If what you love about bourbon is that caramel flavor on the tip of your tongue, then these will make you very happy.
I tried two kinds of salt, Malden sea salt flakes and Malden smoked salt. I honestly thought I would prefer the smoked salt. I mean, I’m a whiskey drinker. I like sweet and smoke, and the more complexity, the better. But I actually preferred the simplicity of the plain salt flakes.
The bourbon flavor is not particularly strong, but it is there, a lovely subtle accent.
What could possibly top bourbon salted caramels? Maybe nothing. But if anything, it’s gonna involve bourbon ganache.
Ganache. Chopped chocolate and hot cream/butter, stirred together until creamy. Yeah. So, let’s make that.
This one isn’t an adaptation. It’s my own. I’ve made truffles before, and just looked around the interwebs to estimate how much booze one can add to ganache before it will no longer stay in solid form.
By Whiskey Pam
- ¼ cup whipping cream
- 4 Tbsp unsalted butter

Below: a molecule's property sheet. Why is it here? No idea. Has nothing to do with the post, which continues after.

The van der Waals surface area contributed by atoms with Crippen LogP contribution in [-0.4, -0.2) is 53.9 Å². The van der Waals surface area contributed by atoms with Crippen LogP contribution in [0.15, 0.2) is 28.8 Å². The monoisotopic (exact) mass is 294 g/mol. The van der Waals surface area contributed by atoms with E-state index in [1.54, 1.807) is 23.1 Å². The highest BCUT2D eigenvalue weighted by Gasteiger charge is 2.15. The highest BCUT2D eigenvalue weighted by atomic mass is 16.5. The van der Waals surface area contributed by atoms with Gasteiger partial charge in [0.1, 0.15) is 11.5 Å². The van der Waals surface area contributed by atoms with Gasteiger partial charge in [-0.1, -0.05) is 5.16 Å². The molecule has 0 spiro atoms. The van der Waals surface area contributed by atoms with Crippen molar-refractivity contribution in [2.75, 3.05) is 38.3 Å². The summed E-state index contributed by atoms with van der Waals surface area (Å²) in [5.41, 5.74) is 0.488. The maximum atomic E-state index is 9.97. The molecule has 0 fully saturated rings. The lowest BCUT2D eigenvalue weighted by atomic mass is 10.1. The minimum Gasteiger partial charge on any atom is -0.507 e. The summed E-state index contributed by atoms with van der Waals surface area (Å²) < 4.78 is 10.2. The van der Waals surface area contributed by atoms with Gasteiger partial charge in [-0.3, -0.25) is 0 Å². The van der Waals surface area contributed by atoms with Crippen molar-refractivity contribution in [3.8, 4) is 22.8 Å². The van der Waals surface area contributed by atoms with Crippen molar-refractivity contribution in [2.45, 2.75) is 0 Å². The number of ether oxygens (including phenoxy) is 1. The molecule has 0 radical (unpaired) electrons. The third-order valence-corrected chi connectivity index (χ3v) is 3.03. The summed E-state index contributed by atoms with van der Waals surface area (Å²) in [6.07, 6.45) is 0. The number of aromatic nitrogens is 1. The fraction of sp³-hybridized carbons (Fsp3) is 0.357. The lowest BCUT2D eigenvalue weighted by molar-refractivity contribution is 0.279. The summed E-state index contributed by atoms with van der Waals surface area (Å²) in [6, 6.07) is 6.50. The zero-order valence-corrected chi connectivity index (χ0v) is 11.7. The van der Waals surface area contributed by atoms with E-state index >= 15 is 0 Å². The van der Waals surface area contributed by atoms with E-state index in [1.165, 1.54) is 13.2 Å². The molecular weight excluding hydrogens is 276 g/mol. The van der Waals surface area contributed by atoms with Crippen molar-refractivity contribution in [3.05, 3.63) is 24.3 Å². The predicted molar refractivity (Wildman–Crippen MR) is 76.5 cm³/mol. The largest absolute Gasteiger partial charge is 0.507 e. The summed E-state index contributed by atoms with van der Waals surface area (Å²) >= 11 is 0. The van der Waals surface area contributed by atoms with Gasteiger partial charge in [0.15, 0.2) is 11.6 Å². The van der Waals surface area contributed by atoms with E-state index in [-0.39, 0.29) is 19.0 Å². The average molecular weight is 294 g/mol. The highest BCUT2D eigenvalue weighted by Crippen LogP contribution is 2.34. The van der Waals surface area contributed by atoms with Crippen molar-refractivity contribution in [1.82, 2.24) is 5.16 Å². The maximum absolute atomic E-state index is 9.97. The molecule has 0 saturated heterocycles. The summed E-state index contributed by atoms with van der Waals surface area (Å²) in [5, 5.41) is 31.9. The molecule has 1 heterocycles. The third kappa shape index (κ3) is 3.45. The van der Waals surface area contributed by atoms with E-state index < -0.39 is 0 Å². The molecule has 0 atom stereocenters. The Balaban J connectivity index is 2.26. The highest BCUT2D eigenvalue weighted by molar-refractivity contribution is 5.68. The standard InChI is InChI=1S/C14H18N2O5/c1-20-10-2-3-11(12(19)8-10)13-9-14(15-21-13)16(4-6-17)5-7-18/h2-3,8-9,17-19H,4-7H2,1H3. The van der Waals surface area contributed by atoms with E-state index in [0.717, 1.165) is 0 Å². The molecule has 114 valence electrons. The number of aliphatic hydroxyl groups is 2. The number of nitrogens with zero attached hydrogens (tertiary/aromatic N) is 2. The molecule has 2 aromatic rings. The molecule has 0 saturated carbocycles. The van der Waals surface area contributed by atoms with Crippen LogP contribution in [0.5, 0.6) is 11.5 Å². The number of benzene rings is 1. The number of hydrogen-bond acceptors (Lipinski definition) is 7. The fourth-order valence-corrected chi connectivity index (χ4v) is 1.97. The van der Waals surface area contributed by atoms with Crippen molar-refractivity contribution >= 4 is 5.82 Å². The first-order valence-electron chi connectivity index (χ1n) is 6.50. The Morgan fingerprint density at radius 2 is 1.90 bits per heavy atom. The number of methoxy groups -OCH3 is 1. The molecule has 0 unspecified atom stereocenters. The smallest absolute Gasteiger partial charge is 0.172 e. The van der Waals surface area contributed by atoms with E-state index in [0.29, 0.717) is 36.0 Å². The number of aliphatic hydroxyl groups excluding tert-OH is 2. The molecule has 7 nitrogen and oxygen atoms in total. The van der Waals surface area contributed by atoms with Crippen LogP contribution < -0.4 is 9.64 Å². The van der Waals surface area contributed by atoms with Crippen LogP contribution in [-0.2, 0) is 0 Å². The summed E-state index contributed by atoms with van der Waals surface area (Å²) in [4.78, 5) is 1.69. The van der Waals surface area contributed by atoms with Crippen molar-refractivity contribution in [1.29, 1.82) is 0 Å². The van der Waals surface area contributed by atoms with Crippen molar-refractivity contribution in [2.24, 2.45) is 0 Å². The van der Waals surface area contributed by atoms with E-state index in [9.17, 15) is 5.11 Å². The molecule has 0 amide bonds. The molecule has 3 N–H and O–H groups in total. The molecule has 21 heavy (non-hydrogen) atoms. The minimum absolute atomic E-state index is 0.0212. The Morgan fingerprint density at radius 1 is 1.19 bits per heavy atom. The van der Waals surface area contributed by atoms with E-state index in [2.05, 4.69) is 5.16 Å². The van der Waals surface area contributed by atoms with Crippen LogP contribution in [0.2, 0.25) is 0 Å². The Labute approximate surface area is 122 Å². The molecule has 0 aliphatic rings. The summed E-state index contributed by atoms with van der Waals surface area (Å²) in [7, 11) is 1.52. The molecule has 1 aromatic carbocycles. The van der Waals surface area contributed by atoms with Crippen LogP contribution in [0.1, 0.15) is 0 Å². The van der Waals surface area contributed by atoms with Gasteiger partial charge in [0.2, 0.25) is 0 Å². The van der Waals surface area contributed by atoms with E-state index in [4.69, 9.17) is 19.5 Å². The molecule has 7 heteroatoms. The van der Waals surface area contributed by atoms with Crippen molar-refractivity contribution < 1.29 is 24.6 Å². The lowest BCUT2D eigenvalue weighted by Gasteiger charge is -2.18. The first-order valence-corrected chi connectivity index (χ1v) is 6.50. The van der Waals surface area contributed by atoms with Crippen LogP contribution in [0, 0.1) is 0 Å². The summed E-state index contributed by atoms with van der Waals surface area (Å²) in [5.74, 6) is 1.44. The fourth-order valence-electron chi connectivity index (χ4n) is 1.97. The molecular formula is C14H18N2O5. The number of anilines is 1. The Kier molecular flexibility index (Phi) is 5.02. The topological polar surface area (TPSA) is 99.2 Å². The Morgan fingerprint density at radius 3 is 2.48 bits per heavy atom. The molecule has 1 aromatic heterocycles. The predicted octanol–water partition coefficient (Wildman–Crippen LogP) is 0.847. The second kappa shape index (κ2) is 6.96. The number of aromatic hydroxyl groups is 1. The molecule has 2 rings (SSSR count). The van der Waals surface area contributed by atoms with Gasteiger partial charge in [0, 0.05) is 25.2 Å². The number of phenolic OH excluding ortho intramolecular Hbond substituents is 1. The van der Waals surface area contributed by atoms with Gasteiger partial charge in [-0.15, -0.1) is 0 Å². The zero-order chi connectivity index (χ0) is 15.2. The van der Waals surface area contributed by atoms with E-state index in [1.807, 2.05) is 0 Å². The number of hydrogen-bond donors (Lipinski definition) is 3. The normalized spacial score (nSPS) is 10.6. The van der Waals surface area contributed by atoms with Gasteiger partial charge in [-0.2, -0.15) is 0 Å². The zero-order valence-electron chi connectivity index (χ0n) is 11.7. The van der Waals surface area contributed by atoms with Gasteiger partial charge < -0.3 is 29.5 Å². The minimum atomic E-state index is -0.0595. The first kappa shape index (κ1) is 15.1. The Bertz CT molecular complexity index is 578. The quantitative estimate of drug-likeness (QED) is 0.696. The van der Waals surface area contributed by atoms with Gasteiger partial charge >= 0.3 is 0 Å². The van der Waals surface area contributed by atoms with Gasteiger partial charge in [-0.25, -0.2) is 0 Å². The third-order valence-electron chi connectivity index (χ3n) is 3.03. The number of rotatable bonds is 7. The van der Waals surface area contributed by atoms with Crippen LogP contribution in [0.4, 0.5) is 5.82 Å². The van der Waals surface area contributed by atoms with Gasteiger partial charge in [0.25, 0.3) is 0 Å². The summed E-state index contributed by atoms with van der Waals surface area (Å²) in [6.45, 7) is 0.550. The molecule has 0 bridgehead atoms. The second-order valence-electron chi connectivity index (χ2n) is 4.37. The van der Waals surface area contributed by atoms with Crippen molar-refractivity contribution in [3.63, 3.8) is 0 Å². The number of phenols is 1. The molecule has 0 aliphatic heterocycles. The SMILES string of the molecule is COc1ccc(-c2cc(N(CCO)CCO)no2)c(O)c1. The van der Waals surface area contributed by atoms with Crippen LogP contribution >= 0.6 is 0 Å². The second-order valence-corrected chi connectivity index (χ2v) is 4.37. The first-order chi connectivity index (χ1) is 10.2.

- 12 oz. high quality bittersweet chocolate (approximately 60% cocoa)
- ¼ cup bourbon
- unsweetened cocoa powder for rolling
Chop chocolate into small pieces, smaller than chocolate chips, and put in large bowl. In a heavy saucepan over low-to-medium heat, heat cream and butter, stirring to combine, until cream begins to simmer. Pour simmering cream mixture over chopped chocolate and stir until smooth and creamy. Stir in bourbon. Cover bowl, and put in the freezer until ganache is firm but still workable, 30-45 minutes. Lick the stirring spoon. Be happy.
Once ganache is firm, scoop a tablespoon or so at a time and roll into balls. Roll finished balls in cocoa powder. Refrigerate until firm.
Serve at room temperature. Makes about 2 dozen.
A few notes: If (after lots of stirring) you can’t get your ganache smooth because your chocolate chunks were too large, try popping the whole bowl in the microwave for 30 seconds.
Also, that “roll into balls” step up there can harder than it sounds. Some people recommend scooping the ganache into little mounds on a parchment-covered baking sheet after about 20 minutes in the freezer, freezing another 20-30 minutes, and then rolling it into balls. You get prettier truffles that way, but it takes longer, and you have to have a baking-sheet-sized empty space in your freezer. Who has that? Right, no one. So I’m a fan of the one-bowl method. If I’m having trouble getting the truffles round, I sometimes put the scoop of hardened ganache in a paper towel and smush it into a rough ball shape before rolling so it doesn’t get too melty from the heat of my hands.